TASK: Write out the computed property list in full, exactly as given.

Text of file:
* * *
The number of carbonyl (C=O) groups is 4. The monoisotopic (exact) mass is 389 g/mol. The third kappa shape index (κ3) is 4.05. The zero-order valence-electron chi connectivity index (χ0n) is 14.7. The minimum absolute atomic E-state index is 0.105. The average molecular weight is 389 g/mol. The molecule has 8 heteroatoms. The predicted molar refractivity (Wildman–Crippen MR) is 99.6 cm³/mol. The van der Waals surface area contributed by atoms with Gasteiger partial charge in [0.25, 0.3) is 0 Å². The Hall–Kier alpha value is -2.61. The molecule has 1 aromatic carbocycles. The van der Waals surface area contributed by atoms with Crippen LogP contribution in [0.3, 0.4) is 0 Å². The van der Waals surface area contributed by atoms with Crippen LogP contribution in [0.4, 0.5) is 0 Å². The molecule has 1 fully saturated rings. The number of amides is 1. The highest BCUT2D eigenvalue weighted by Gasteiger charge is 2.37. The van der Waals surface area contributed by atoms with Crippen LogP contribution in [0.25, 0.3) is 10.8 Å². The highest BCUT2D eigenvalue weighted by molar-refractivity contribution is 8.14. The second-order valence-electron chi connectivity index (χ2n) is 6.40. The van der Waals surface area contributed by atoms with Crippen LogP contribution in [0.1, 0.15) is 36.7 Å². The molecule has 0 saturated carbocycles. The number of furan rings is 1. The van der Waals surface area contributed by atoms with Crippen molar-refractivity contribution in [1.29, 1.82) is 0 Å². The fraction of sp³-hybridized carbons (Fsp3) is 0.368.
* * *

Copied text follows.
The number of carbonyl (C=O) groups is 4. The monoisotopic (exact) mass is 389 g/mol. The third kappa shape index (κ3) is 4.05. The zero-order valence-electron chi connectivity index (χ0n) is 14.7. The minimum absolute atomic E-state index is 0.105. The average molecular weight is 389 g/mol. The molecule has 8 heteroatoms. The predicted molar refractivity (Wildman–Crippen MR) is 99.6 cm³/mol. The van der Waals surface area contributed by atoms with Gasteiger partial charge in [0.25, 0.3) is 0 Å². The Hall–Kier alpha value is -2.61. The molecule has 1 aromatic carbocycles. The van der Waals surface area contributed by atoms with Crippen LogP contribution in [0.3, 0.4) is 0 Å². The van der Waals surface area contributed by atoms with Crippen LogP contribution in [0.4, 0.5) is 0 Å². The molecule has 1 fully saturated rings. The number of amides is 1. The highest BCUT2D eigenvalue weighted by Gasteiger charge is 2.37. The van der Waals surface area contributed by atoms with Crippen LogP contribution in [0.25, 0.3) is 10.8 Å². The highest BCUT2D eigenvalue weighted by molar-refractivity contribution is 8.14. The second-order valence-electron chi connectivity index (χ2n) is 6.40. The van der Waals surface area contributed by atoms with Crippen LogP contribution in [0.1, 0.15) is 36.7 Å². The molecule has 0 saturated carbocycles. The number of furan rings is 1. The van der Waals surface area contributed by atoms with Crippen molar-refractivity contribution in [1.29, 1.82) is 0 Å². The fraction of sp³-hybridized carbons (Fsp3) is 0.368.